Dr Smiter and the $70 jar of zit cream
The good news is, it’s not skin cancer.
The bad news is that I got hosed. Big time.
The story goes like this: about a month ago I noticed a tiny patch of dry skin above my eyebrow that simply would not heal. Having been a lifeguard as a teenager, in the days before sunscreen was really talked about, I am always alert for anything on my person that resembles skin cancer.
(This is not to be mistaken for garden-variety hypochondria, I hasten to add: I am fair-skinned, blue-eyed, and fair-haired [well, under the grey] and as such am a prime candidate for Things That Go Bubble.)
Anyway, after a month of applying moisturizers to no avail (and quietly imagining worst-case scenarios involving face transplants and deathbed confessions), I made an appointment to see the doctor.
My regular doctor being on maternity leave, I was seen by her locum, who (typically for Ontario) kept me waiting for more than an hour, then took a brief look at my “complaint”, said “No, that’s not anything to worry about,” and sent me off with a prescription for an “antibiotic” in my shaky little paw.
“This is what Dr S. [my regular physician] always prescribes for things like this,” she added reassuringly.
Reassurance, however, was in short supply at the drugstore: “Oh, we’re out of this and will have to order it in,” said the pharmacist mysteriously. “We may be able to get it for you late tomorrow,” she added in the hushed tones of one selling yellow-cake uranium out of the family Toyota.
Summoned back the next evening, I presented myself at the pickup counter and grew wide-eyed with dismay as the pharmacist opened her fridge, extracted a very large plastic pot of something-or-other (“Convenient new larger size!” says the jar, cheerfully) in an equally outsized bag, and handed it to me with a bill for seventy bucks.
As a freelancer, I have of course no drug plan (or health insurance, come to that) and as I began resolutely to hack off the part of my right arm that would serve as payment, the clerk informed me that I would now have to wait for “counselling” from the head pharmacist.
(I once had “counselling” from a similar entity who held my Ventolin puffer refill away from me, like a cookie from a naughty child, and sternly inquired, “You are before having this pill?” But that’s a smite for another day.)
Anyway, I stood glumly at attention, holding the stump of my arm, listening to the many and varied instructions for this magic pot of elixir, and nodding dimly in the manner of one condemned.
“Must be kept refrigerated.” Check.
“Apply only a tiny amount.” Check… wait, so why the bloody enormous vat of it?
“Highly perishable and it expires in three months. You must throw out any of it that remains.” (So basically I’ll use $2.00 worth and bin the rest? Fantastic!)
And… “It’s benzoyl peroxide. So wash your hands after you touch it.”
Wait — WHAT?
“This is ZIT CREAM??” I croaked.
“Well, yes,” said the pharmacist, mildly annoyed. “It’s used for acne.”
There was a very, very long moment as I stared darkly at her, my eyes blazing in my very, very acne-free face.
However, there was no turning back. I stumped gloomily out of the store with my investment a few moments later, muttering dangerously (and thus fitting in nicely with the rest of the people on that stretch of the Danforth), and drove myself home, still muttering, where I proceeded to Google the substance in question.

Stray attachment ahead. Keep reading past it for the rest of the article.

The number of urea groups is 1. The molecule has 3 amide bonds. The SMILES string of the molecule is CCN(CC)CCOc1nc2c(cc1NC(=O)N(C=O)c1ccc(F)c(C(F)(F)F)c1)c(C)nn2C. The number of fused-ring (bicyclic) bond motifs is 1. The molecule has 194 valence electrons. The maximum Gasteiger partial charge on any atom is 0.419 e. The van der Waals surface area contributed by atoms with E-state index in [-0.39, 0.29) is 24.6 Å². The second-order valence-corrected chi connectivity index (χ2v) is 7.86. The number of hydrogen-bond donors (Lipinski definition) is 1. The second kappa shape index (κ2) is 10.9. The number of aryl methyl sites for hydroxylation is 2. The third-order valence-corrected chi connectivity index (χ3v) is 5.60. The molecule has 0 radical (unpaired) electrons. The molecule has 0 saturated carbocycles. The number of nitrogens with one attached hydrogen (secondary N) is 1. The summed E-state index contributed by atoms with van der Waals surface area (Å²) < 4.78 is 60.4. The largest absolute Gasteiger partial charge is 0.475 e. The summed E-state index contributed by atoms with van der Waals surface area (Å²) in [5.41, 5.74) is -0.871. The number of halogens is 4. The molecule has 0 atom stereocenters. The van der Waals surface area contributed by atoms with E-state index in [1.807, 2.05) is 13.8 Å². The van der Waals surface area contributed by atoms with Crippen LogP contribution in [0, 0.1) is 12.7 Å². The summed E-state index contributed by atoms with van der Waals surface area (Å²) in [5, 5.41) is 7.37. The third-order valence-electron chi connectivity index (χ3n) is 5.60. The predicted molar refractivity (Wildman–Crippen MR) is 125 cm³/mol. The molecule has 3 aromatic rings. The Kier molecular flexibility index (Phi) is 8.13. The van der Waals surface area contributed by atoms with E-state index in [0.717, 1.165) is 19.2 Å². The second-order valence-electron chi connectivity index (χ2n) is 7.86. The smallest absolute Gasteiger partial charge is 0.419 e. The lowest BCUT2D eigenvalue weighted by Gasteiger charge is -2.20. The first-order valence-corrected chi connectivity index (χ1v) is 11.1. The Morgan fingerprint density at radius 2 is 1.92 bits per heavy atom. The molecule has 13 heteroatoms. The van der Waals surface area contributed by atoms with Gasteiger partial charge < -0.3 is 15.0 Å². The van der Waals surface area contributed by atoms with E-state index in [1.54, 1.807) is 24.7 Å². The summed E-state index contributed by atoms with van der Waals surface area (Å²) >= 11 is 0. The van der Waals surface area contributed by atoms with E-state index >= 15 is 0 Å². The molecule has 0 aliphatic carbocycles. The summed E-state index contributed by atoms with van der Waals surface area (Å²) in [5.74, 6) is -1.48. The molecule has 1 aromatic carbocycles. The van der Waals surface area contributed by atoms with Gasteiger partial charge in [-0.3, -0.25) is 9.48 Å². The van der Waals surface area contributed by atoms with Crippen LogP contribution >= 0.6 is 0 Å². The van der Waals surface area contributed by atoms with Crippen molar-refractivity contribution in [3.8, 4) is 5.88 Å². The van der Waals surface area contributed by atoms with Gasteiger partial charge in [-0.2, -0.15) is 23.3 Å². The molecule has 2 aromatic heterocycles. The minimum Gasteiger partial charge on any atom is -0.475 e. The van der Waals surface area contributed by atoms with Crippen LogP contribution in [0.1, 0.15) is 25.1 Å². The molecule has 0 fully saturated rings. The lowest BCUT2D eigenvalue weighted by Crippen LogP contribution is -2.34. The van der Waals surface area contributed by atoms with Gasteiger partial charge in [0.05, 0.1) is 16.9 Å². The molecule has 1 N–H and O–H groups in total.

Yup. Zit cream. Sold over the counter as, say, Solugel, for about $12 a tube.
Aside from the fact that this concoction will ultimately dry out my patch of dry skin even further (prompting another trip to the doctor who will probably then prescribe a $200 tube of Jergens lotion to re-moisturize it), there are a couple of lessons to be learned here.
First, if you’re handed a prescription, look at it and ask the doctor what the substance is that he or she is prescribing. Had I done that and been told “zit cream,” I would have had an awful lot of questions for her, starting with “Have you had your eyes tested lately?”
(But seriously, if your doctor knows you don’t have a drug plan, sometimes they will give you samples of whatever they have on hand, rather than making you drain your bank account. It’s always worth asking.)
Second, it’s worth Googling the drug in question before you hand in the prescription slip at the pharmacy, or at the very least asking the pharmacist what you’re getting before s/he fills the prescription and there’s no turning back.
This is NOT to say “become the difficult, annoying customer from hell” (because, after all, they know where you live) but rather to say that you need to ask questions because sometimes there are options — generic brands, for example, or over-the-counter versions. Many pharmacists ask these questions themselves (“If you don’t have a drug plan, may we substitute the cheaper generic version?”). Mine didn’t, this time.
Anyway, what’s done is done. I now have a HUGE tub of expensive, perishable zit cream in the door of my fridge, and a sour taste in my mouth (although admittedly that’s partly from the lemon slices in all the gin-and-tonics I’ve had to consume to soothe my mangled pride).
However, I am nothing if not generous in my misery: if you, dear reader, should find yourself in possession of a brace of pimply teenagers, or are suffering the after-effects of too much candy and cola (or hormones) yourself, have I got a bargain for you.
You know where to find me — I’m the hunched, twitching figure, back-lit by the light from the fridge, fondling the overpriced jar of acne lotion.
Yessssssss, my preciousssss.